Breast intentions hijacked by big biz?
Sabrina Maddeaux says some companies latching onto all that is pink during Breast Cancer Awareness month are fooling you. They're in it for profit. GETTY
SABRINA MADDEAUX/ 24 HOURS
Breast Cancer Awareness Month is inarguably one of the most successful awareness and fundraising campaigns in recent history.
Every October, our world becomes swathed in pink to show solidarity with survivors, encourage women to get checked and raise money for life-saving research.
Everyone from local mom-and-pop shops to corporate behemoths - and even NFL players - participate in the month-long pink marathon.
While widespread support comes with its perks, it also creates a problem experienced by other causes ranging from green-friendly initiatives to hurricane relief.
When the entire world goes pink, how do you separate those truly supporting the cause in a meaningful way from those looking to make a quick buck or generate trendy publicity for their brand? Most of us have heard of greenwashing: a form of spin in which green PR or marketing is deceptively used. It's now time to raise awareness about pinkwashing.
When trying to support a worthy cause such as breast cancer awareness, it's easy to succumb to seeing the world through rose-coloured glasses, assuming everyone has the best of intentions.
Unfortunately, there are many shades of grey in the pink sea.
Some efforts are downright sketchy.
For example, Chiquita puts pink ribbon stickers on bananas but, by its own admission, donates no money to any breast cancer-related foundations.
Other brands, like Yoplait and New Balance, have been called out by pro-transparency org Think Before You Pink for telling consumers that a portion of profits from sales will go to charity, but put a cap on the total donation amount. Once they reach that cap, they apparently pocket profits unbeknownst to consumers who think their purchasing dollars are supporting a cause.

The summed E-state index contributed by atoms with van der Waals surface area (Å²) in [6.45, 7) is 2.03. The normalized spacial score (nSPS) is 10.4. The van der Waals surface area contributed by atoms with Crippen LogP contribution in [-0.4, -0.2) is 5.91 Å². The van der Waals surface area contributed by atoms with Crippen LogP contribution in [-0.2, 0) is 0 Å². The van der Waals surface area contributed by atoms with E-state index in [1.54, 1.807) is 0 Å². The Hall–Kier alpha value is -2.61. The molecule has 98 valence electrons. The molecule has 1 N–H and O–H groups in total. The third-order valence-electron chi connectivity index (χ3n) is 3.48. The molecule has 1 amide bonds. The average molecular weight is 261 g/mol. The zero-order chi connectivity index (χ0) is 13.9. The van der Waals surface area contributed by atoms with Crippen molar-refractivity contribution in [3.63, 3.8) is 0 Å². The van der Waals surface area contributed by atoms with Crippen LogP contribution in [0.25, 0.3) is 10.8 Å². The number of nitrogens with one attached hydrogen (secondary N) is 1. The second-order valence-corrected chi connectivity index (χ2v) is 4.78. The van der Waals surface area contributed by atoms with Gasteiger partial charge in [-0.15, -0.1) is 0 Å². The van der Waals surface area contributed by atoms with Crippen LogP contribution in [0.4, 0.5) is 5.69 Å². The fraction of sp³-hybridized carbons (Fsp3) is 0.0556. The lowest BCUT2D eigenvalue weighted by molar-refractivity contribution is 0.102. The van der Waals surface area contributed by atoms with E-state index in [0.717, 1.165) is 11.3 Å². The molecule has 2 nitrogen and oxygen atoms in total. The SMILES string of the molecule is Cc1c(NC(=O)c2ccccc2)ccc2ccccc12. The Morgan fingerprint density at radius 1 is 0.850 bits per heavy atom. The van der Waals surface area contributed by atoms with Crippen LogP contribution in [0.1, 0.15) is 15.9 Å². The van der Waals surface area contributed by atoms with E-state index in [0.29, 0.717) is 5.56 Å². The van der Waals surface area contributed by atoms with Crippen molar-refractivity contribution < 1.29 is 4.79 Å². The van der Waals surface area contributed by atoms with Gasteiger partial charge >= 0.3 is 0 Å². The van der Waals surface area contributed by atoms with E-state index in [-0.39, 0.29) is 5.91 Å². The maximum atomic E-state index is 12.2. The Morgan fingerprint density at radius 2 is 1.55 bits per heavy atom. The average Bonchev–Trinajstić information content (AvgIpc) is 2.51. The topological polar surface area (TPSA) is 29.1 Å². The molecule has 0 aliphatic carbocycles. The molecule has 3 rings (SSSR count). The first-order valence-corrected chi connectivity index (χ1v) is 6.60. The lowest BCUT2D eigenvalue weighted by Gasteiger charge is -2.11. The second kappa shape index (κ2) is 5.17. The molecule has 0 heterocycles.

Other campaigns can generously be described as ironic and more accurately be painted as downright hypocritical.
Car companies put forward pink campaigns while contributing to pollution that can be a factor in breast cancer. Just about every beauty brand jumps on the pink bandwagon, but many continue to use dangerous ingredients (such as parabens and phthalates) in their products that, according to the American Cancer Society, can also disrupt hormones and lead to breast cancer.
Even some breast cancer orgs land on the wrong side of the cause. Susan G. Komen, still the largest breast cancer charity, has a long record of controversial actions covered by the likes of Daily Beast, The New York Times and CNN. Komen has partnered with companies that hawk products with cancer-causing ingredients, supports fracking for gas and oil, cut their Planned Parenthood funding in 2012 and has been criticized for its ties to pharmaceutical and medical equipment companies. According to the company's tax documents, top executives make salaries well into the six figures and Ken Berger, CEO of Charity Navigator, which evaluates charities, has gone on the record calling Komen's CEO's salary "extremely high."
It's important consumers do more than buy pink. They need to educate themselves, read labels and hold companies to higher standards.
Locally, there are some great examples of pink-branded initiatives to buy into this month. Cycling studio SPINCO will hold a charity ride on October 29 with all proceeds going to breast cancer research via the Canadian Cancer Society.
Additionally, all proceeds from their Monday 6:30 p.m. time slot for the month will also go to the charity. Not only are they donating all proceeds instead of a few measly dollars or cents, SPINCO encourages healthy, active lifestyles.
Another local champion is Rethink Breast Cancer, which focuses on awareness and support campaigns for young women who may be left behind by traditional breast cancer organizations. They host their annual Boobyball fundraiser this Friday at Rebel with a '80s and '90s-inspired "Get Physical" theme. Also look for partnerships between Rethink and local designers like Jenny Bird, Smythe and Knixwear that give back to the cause and support indie female-led Canadian design that tends to be more sustainable and ecofriendly than large international brands.
There are certainly other brands and events that get Breast Cancer Awareness month right. This year, take a few extra minutes to make sure your dollars are going to the cause rather than opportunist pink poseurs.
Want to read more from Sabrina? Follow her on Twitter @SabrinaMaddeaux